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The Rhythm of the Rains: Seasonal Effects on Child Health in The Gambia

Ousman Gajigo and Benjamin Schwab

No 125788, 2012 Conference, August 18-24, 2012, Foz do Iguacu, Brazil from International Association of Agricultural Economists

Abstract: We analyze the consequences of seasonal variation in maternal consumption on child health using two nationally representative Gambian household surveys. Seasonal fluctuation in consumption stems from difficulties borrowing when incomes are low during the rainy season and saving when they peak after harvest. The resulting fluctuations in maternal nutritional intake can affect birth outcomes and lactational performance. Using mother fixed effects to isolate the effect of birth season, we find that child health—measured by weight-for-age and height-for-age—varies significantly with birth timing. Children in farm households born during dry seasons (February-June) fare considerably worse than siblings born in other seasons.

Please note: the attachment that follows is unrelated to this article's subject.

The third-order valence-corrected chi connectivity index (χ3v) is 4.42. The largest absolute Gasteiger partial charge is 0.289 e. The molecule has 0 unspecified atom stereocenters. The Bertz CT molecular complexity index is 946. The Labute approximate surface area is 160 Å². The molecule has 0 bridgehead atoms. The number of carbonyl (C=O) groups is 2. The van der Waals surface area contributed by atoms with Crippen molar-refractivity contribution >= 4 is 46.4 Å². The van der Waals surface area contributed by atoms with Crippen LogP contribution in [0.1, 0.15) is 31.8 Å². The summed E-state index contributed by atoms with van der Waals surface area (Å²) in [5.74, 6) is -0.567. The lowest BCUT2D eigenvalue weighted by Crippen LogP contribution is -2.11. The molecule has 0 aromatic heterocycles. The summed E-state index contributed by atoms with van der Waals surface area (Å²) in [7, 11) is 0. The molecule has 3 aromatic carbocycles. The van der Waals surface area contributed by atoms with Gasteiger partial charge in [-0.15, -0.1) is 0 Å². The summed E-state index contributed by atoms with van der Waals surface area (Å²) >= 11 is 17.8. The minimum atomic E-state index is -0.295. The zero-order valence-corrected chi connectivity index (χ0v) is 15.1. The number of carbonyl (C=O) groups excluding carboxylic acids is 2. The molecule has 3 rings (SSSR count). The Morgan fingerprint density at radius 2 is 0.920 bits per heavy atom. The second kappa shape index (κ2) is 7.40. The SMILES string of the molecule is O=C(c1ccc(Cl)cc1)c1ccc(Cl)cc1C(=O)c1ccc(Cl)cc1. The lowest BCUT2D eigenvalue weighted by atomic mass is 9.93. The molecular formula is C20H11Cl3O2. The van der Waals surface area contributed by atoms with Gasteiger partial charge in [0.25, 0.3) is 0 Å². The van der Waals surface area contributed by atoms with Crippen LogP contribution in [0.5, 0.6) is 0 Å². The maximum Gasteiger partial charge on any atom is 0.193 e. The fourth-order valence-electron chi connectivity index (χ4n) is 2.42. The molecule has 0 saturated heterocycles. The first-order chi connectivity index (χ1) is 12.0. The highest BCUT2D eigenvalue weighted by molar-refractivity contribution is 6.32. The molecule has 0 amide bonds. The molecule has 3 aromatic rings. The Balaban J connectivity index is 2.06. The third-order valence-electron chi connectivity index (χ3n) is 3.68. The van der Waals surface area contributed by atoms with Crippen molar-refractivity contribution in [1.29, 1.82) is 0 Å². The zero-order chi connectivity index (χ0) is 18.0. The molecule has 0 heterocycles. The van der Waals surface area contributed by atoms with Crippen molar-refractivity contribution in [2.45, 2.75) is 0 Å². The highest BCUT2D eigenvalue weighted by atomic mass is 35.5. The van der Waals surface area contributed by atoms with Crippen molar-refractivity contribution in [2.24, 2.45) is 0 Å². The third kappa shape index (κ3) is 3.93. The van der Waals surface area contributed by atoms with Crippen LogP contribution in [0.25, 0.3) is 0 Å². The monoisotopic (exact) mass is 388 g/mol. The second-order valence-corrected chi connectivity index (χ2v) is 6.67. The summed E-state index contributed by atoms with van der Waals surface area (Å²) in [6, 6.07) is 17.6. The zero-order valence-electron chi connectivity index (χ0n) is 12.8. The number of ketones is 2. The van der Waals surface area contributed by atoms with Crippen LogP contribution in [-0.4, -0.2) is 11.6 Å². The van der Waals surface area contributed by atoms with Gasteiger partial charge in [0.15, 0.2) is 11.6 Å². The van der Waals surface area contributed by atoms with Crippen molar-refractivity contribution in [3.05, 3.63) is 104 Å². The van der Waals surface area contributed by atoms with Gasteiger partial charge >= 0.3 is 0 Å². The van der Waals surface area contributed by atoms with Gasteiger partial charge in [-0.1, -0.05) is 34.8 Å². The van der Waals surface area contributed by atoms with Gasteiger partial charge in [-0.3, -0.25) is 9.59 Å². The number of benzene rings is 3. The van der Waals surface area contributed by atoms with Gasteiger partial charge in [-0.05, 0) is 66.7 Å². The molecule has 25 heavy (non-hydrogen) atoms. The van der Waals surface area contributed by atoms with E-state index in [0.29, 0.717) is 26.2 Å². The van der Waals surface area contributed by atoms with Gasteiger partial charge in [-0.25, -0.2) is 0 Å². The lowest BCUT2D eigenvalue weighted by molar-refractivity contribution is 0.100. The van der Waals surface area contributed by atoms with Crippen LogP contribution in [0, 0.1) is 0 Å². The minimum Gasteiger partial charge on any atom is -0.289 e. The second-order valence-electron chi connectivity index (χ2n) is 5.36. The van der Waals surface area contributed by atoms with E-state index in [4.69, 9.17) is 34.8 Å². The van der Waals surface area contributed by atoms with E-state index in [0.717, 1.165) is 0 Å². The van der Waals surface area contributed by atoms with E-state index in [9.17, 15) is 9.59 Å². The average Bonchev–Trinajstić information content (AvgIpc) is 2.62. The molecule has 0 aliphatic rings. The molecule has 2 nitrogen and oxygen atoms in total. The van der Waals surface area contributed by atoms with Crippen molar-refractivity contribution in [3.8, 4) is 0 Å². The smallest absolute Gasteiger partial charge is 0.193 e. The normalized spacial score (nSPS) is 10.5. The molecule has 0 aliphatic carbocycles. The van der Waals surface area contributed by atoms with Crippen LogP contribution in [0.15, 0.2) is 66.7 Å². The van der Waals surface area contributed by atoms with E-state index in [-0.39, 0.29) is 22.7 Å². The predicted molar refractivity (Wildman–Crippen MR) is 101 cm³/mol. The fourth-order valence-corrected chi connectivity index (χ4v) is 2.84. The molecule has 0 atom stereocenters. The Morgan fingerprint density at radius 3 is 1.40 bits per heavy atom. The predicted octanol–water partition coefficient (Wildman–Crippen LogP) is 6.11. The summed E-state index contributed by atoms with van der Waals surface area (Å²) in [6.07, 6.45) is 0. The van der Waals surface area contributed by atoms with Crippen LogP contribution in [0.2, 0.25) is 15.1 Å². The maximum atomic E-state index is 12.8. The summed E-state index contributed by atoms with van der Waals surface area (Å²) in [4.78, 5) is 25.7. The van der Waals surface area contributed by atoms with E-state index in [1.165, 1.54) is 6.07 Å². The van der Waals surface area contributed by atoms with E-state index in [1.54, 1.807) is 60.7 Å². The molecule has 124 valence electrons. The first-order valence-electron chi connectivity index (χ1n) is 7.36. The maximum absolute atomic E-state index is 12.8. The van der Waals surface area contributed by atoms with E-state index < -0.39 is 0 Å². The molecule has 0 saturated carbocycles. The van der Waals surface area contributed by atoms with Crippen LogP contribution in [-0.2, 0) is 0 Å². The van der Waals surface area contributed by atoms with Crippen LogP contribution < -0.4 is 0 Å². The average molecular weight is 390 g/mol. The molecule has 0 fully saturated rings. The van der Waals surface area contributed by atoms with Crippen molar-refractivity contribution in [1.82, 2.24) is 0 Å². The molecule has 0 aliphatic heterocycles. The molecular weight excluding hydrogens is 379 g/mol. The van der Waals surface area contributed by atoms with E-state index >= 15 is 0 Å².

Keywords: Agricultural and Food Policy; Consumer/Household Economics; Food Consumption/Nutrition/Food Safety; Food Security and Poverty (search for similar items in EconPapers)
Pages: 47
Date: 2012
New Economics Papers: this item is included in nep-afr, nep-agr, nep-dem and nep-dev
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Persistent link: https://EconPapers.repec.org/RePEc:ags:iaae12:125788

DOI: 10.22004/ag.econ.125788

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